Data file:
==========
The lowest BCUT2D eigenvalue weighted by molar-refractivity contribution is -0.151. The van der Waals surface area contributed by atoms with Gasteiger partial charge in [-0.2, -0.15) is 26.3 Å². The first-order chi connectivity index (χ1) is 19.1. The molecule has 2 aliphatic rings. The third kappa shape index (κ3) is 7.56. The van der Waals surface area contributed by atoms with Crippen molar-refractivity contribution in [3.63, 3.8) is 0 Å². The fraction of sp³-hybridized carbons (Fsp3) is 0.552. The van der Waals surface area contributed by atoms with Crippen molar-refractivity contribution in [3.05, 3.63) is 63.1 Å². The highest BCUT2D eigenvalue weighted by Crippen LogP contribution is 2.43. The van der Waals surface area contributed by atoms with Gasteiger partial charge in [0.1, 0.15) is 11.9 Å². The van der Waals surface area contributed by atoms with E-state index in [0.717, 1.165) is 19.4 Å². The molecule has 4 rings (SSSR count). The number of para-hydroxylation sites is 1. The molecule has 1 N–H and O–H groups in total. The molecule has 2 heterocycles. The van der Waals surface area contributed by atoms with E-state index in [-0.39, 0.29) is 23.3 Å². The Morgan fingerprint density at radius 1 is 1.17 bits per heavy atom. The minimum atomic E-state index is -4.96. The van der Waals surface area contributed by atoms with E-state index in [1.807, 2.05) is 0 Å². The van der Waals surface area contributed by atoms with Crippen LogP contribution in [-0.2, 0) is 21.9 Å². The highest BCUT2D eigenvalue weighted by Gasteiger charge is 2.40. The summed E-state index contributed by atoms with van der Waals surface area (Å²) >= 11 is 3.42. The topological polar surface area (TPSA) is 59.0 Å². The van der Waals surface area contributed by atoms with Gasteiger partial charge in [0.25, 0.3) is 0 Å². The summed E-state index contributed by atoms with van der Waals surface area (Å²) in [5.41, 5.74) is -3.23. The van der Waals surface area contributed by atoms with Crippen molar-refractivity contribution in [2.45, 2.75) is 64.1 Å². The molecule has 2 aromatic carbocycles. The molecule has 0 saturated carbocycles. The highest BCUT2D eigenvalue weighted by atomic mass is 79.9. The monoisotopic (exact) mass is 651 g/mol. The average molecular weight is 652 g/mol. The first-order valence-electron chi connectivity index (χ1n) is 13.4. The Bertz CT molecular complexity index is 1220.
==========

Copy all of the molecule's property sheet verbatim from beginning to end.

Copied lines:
The lowest BCUT2D eigenvalue weighted by molar-refractivity contribution is -0.151. The van der Waals surface area contributed by atoms with Gasteiger partial charge in [-0.2, -0.15) is 26.3 Å². The first-order chi connectivity index (χ1) is 19.1. The molecule has 2 aliphatic rings. The third kappa shape index (κ3) is 7.56. The van der Waals surface area contributed by atoms with Crippen molar-refractivity contribution in [3.63, 3.8) is 0 Å². The fraction of sp³-hybridized carbons (Fsp3) is 0.552. The van der Waals surface area contributed by atoms with Crippen molar-refractivity contribution in [3.05, 3.63) is 63.1 Å². The highest BCUT2D eigenvalue weighted by Crippen LogP contribution is 2.43. The van der Waals surface area contributed by atoms with Gasteiger partial charge in [0.1, 0.15) is 11.9 Å². The van der Waals surface area contributed by atoms with E-state index in [0.717, 1.165) is 19.4 Å². The molecule has 4 rings (SSSR count). The number of para-hydroxylation sites is 1. The molecule has 1 N–H and O–H groups in total. The molecule has 2 heterocycles. The van der Waals surface area contributed by atoms with E-state index in [-0.39, 0.29) is 23.3 Å². The Morgan fingerprint density at radius 1 is 1.17 bits per heavy atom. The minimum atomic E-state index is -4.96. The van der Waals surface area contributed by atoms with E-state index in [1.807, 2.05) is 0 Å². The van der Waals surface area contributed by atoms with Crippen LogP contribution in [-0.2, 0) is 21.9 Å². The highest BCUT2D eigenvalue weighted by Gasteiger charge is 2.40. The summed E-state index contributed by atoms with van der Waals surface area (Å²) >= 11 is 3.42. The topological polar surface area (TPSA) is 59.0 Å². The van der Waals surface area contributed by atoms with Gasteiger partial charge in [0.25, 0.3) is 0 Å². The summed E-state index contributed by atoms with van der Waals surface area (Å²) in [5.41, 5.74) is -3.23. The van der Waals surface area contributed by atoms with Crippen molar-refractivity contribution in [2.45, 2.75) is 64.1 Å². The molecule has 2 aromatic carbocycles. The molecule has 0 saturated carbocycles. The highest BCUT2D eigenvalue weighted by atomic mass is 79.9. The monoisotopic (exact) mass is 651 g/mol. The average molecular weight is 652 g/mol. The first-order valence-electron chi connectivity index (χ1n) is 13.4. The Bertz CT molecular complexity index is 1220.